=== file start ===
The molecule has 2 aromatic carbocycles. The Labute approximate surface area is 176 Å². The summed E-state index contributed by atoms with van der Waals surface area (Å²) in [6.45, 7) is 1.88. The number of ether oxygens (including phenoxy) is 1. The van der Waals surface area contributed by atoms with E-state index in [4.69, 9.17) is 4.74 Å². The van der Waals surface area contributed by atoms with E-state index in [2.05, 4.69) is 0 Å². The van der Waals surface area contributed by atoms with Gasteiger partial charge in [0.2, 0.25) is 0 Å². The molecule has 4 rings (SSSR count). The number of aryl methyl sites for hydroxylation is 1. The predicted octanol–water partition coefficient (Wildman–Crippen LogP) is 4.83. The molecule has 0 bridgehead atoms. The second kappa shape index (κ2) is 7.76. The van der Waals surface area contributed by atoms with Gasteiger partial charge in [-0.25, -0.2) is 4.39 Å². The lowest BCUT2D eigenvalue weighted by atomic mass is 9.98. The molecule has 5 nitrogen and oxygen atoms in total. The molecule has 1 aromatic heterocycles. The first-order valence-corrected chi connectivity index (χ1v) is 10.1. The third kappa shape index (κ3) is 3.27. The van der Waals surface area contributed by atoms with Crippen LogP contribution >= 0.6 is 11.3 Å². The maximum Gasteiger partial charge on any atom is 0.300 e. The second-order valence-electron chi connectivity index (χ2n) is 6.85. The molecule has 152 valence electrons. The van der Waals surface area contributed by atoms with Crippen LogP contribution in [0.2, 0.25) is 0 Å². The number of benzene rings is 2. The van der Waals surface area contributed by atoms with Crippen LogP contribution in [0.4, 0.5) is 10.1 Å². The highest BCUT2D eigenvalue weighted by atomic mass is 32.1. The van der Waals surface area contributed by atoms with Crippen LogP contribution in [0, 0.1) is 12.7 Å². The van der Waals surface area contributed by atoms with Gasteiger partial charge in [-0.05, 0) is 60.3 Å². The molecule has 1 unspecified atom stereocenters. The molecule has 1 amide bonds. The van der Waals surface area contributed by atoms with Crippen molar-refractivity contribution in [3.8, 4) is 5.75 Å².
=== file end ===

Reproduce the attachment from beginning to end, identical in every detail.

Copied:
The molecule has 2 aromatic carbocycles. The Labute approximate surface area is 176 Å². The summed E-state index contributed by atoms with van der Waals surface area (Å²) in [6.45, 7) is 1.88. The number of ether oxygens (including phenoxy) is 1. The van der Waals surface area contributed by atoms with E-state index in [4.69, 9.17) is 4.74 Å². The van der Waals surface area contributed by atoms with E-state index in [2.05, 4.69) is 0 Å². The van der Waals surface area contributed by atoms with Gasteiger partial charge in [0.2, 0.25) is 0 Å². The molecule has 4 rings (SSSR count). The number of aryl methyl sites for hydroxylation is 1. The predicted octanol–water partition coefficient (Wildman–Crippen LogP) is 4.83. The molecule has 0 bridgehead atoms. The second kappa shape index (κ2) is 7.76. The van der Waals surface area contributed by atoms with Gasteiger partial charge in [-0.25, -0.2) is 4.39 Å². The lowest BCUT2D eigenvalue weighted by atomic mass is 9.98. The molecule has 5 nitrogen and oxygen atoms in total. The molecule has 1 aromatic heterocycles. The first-order valence-corrected chi connectivity index (χ1v) is 10.1. The third kappa shape index (κ3) is 3.27. The van der Waals surface area contributed by atoms with Crippen LogP contribution >= 0.6 is 11.3 Å². The maximum Gasteiger partial charge on any atom is 0.300 e. The second-order valence-electron chi connectivity index (χ2n) is 6.85. The molecule has 152 valence electrons. The van der Waals surface area contributed by atoms with Crippen LogP contribution in [0.2, 0.25) is 0 Å². The number of benzene rings is 2. The van der Waals surface area contributed by atoms with Crippen LogP contribution in [0.4, 0.5) is 10.1 Å². The highest BCUT2D eigenvalue weighted by atomic mass is 32.1. The van der Waals surface area contributed by atoms with Crippen LogP contribution in [0, 0.1) is 12.7 Å². The van der Waals surface area contributed by atoms with Gasteiger partial charge in [-0.05, 0) is 60.3 Å². The molecule has 1 unspecified atom stereocenters. The molecule has 1 amide bonds. The van der Waals surface area contributed by atoms with Crippen molar-refractivity contribution in [3.8, 4) is 5.75 Å².